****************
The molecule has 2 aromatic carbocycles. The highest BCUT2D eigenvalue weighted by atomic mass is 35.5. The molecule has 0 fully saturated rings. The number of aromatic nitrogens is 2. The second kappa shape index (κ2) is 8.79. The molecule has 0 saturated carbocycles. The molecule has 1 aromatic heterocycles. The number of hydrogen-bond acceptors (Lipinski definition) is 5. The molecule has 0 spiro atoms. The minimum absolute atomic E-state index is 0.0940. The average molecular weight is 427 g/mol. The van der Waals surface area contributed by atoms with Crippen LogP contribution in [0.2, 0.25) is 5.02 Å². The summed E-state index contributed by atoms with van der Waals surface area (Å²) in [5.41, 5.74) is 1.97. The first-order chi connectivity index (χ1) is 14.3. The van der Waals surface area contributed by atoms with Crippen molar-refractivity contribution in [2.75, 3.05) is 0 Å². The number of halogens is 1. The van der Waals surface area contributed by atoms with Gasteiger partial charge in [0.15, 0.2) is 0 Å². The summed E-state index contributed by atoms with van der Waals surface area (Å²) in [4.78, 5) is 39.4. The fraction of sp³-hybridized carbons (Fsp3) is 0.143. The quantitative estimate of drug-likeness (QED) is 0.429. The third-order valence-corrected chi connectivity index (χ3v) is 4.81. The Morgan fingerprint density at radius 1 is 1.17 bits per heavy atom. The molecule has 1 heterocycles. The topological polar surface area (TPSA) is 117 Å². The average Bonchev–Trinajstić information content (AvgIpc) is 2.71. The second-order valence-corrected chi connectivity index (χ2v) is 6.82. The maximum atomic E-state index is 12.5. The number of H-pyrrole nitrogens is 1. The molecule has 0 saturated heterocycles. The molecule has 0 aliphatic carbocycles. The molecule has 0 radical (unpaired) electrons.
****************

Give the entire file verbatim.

The molecule has 2 aromatic carbocycles. The highest BCUT2D eigenvalue weighted by atomic mass is 35.5. The molecule has 0 fully saturated rings. The number of aromatic nitrogens is 2. The second kappa shape index (κ2) is 8.79. The molecule has 0 saturated carbocycles. The molecule has 1 aromatic heterocycles. The number of hydrogen-bond acceptors (Lipinski definition) is 5. The molecule has 0 spiro atoms. The minimum absolute atomic E-state index is 0.0940. The average molecular weight is 427 g/mol. The van der Waals surface area contributed by atoms with Crippen LogP contribution in [0.2, 0.25) is 5.02 Å². The summed E-state index contributed by atoms with van der Waals surface area (Å²) in [5.41, 5.74) is 1.97. The first-order chi connectivity index (χ1) is 14.3. The van der Waals surface area contributed by atoms with Crippen molar-refractivity contribution in [2.75, 3.05) is 0 Å². The number of halogens is 1. The van der Waals surface area contributed by atoms with Gasteiger partial charge in [0.15, 0.2) is 0 Å². The summed E-state index contributed by atoms with van der Waals surface area (Å²) in [4.78, 5) is 39.4. The fraction of sp³-hybridized carbons (Fsp3) is 0.143. The quantitative estimate of drug-likeness (QED) is 0.429. The third-order valence-corrected chi connectivity index (χ3v) is 4.81. The Morgan fingerprint density at radius 1 is 1.17 bits per heavy atom. The molecule has 1 heterocycles. The topological polar surface area (TPSA) is 117 Å². The average Bonchev–Trinajstić information content (AvgIpc) is 2.71. The second-order valence-corrected chi connectivity index (χ2v) is 6.82. The maximum atomic E-state index is 12.5. The number of H-pyrrole nitrogens is 1. The molecule has 0 saturated heterocycles. The molecule has 0 aliphatic carbocycles. The molecule has 0 radical (unpaired) electrons.